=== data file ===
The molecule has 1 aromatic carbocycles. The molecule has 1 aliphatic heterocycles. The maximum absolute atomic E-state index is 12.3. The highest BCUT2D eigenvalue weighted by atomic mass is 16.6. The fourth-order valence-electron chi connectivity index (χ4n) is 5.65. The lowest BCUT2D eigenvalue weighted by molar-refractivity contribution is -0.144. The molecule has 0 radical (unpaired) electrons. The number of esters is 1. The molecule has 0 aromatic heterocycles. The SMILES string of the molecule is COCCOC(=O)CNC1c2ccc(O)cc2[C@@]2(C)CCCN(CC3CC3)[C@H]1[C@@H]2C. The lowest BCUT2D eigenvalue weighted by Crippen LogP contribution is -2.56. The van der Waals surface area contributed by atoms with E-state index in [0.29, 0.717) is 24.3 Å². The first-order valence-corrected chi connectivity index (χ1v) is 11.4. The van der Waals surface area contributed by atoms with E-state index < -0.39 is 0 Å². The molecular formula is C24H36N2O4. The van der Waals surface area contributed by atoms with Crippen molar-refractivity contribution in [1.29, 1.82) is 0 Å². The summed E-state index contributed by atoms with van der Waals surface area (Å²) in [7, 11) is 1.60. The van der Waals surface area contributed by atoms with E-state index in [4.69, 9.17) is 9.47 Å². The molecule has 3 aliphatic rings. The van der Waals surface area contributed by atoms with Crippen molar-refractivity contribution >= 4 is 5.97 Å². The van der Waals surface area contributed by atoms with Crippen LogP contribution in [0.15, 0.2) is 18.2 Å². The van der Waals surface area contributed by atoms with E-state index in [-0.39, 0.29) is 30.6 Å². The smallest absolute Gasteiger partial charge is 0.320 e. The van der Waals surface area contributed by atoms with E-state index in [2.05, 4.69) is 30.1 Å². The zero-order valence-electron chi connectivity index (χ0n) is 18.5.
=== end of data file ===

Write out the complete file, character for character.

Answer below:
The molecule has 1 aromatic carbocycles. The molecule has 1 aliphatic heterocycles. The maximum absolute atomic E-state index is 12.3. The highest BCUT2D eigenvalue weighted by atomic mass is 16.6. The fourth-order valence-electron chi connectivity index (χ4n) is 5.65. The lowest BCUT2D eigenvalue weighted by molar-refractivity contribution is -0.144. The molecule has 0 radical (unpaired) electrons. The number of esters is 1. The molecule has 0 aromatic heterocycles. The SMILES string of the molecule is COCCOC(=O)CNC1c2ccc(O)cc2[C@@]2(C)CCCN(CC3CC3)[C@H]1[C@@H]2C. The lowest BCUT2D eigenvalue weighted by Crippen LogP contribution is -2.56. The van der Waals surface area contributed by atoms with E-state index in [0.29, 0.717) is 24.3 Å². The first-order valence-corrected chi connectivity index (χ1v) is 11.4. The van der Waals surface area contributed by atoms with E-state index < -0.39 is 0 Å². The molecular formula is C24H36N2O4. The van der Waals surface area contributed by atoms with Crippen molar-refractivity contribution in [1.29, 1.82) is 0 Å². The summed E-state index contributed by atoms with van der Waals surface area (Å²) in [7, 11) is 1.60. The van der Waals surface area contributed by atoms with E-state index in [4.69, 9.17) is 9.47 Å². The molecule has 3 aliphatic rings. The van der Waals surface area contributed by atoms with Crippen molar-refractivity contribution >= 4 is 5.97 Å². The van der Waals surface area contributed by atoms with Crippen LogP contribution in [0.15, 0.2) is 18.2 Å². The van der Waals surface area contributed by atoms with E-state index in [-0.39, 0.29) is 30.6 Å². The smallest absolute Gasteiger partial charge is 0.320 e. The van der Waals surface area contributed by atoms with E-state index in [2.05, 4.69) is 30.1 Å². The zero-order valence-electron chi connectivity index (χ0n) is 18.5.